France: controversy surrounding a wall dedicated to those lost in the Algerian war

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Sunday’s inauguration of the “wall of the lost, death without tombs in Algeria (1954-63)” is widely criticised by human rights and left wing activists. They claim that the monument is representative of a threat to “national cohesion” in that, it creates a conflict of historical facts.

Last Sunday, A member of the prime minister’s office claimed that it was “a political assumption of history” in what concerns the bloody Algerian war. Secretary of state in charge of war veterans, Alain Marleix, said in an address during the controversial inauguration at Perpignan in the south of France.

Over 5000 persons (mostly repatriated) witnessed this ceremony piloted by the regional UMP (the ruling party) and the “Cercle Algerianiste” an association mostly involved in what is called “Nost-algeria”. Built to pay homage, the wall enumerates the names of three thousands of lost soldiers out of which 400 of them were part of the contingent drafted under the French flag and also the treaty of Evian in 1956. A centre for the French presence in Algeria, projected for 2008, is to be put up next to the wall. The mayor for Perpignan, Jean Paul Alduv, in a declaration in favour of the project said “Showing solidarity, Perpignan could not turn a blind eye on the many lives lost (…) she holds herself responsible to the construction of a monument in remembrance of the unknown soldier”
Initial plans to cover the monument with Citations from Albert Camus and Slimane Benaïssa, were dropped upon the demands of Catherine, the playwright’s daughter. In a letter to the Mayor of Perpignan dated the 15th of November, the co-writer Babor Ghrak states that “peace is not built on partisan basis and above all not with those who continue raging war on memory lane”. As is always the case during memorials surrounding the Algerian War, “the wall of the lost” solidifies this controversy.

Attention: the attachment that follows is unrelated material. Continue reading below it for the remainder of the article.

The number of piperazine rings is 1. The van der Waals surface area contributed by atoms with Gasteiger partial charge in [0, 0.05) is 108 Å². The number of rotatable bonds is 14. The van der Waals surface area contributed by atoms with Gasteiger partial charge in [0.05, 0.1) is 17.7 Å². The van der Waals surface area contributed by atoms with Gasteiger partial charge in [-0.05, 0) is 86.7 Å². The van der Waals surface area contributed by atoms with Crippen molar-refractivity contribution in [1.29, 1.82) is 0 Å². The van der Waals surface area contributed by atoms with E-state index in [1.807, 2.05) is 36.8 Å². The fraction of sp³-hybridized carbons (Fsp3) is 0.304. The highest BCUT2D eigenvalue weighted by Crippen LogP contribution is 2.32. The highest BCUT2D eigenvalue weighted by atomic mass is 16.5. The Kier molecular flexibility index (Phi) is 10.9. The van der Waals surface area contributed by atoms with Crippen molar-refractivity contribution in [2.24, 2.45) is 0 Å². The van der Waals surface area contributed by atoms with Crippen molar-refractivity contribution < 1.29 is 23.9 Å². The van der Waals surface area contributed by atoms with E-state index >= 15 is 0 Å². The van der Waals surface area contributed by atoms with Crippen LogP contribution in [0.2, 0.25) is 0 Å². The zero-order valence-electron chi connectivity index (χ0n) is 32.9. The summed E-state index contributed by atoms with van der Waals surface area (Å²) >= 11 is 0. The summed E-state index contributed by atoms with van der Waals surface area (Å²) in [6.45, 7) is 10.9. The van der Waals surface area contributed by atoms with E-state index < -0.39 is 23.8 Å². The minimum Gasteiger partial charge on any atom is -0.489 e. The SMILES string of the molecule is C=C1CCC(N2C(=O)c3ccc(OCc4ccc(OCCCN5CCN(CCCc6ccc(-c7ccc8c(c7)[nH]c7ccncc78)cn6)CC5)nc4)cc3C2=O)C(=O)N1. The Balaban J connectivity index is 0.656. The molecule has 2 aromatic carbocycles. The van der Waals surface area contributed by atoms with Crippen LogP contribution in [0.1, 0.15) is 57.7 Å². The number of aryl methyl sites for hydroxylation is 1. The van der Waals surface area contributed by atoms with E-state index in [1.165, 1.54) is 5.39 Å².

« National Cohesion » under Threat

Confrontations by both partisans and non-partisans have been on the rise for several weeks now. About 200 human rights and left wing activists gathered in Perpignan to denounce the accomplishment of the wall while warning against its supposed risks against “National Cohesion”.

Michel Toubiana, president of the human rights league, sees a “blow against togetherness”. He also believes it to be a reincarnation of colonialisation while using the dead. General secretary of the Movement Against Racism and For Friendship Among Populations, Mouloud Aounit, qualifies “the wall” as being dangerous, due to the fact that “it fuels the revenge logic and offers itself to memories of past discriminations instead of appeasing it” he continues. The presence of the french minister in charge of War Veterans at the inauguration was initially not on his official agenda contrary to his presence at the same inauguration at Creteil (a parisian surburb) a week before. He said that there is the need to surmount this systematic confrontation of memorial and strive towards objective construction of true historical facts.

Yet still, enemies of the project deem the “wall of the lost” and the centre for French presence in Algeria as confrontational to history. With these two issues as well as other similar projects foreseen in the South of France “all the ideological ingredients have been laid down on the table to start a new memorial war, to divide and instigate hate and communitarianism”. They claim support for “museums, memorial archives where historical facts are respected: those of colonialists, immigrants and soldiers, as well as the colonised, thus including written facts from Algerian historians”.

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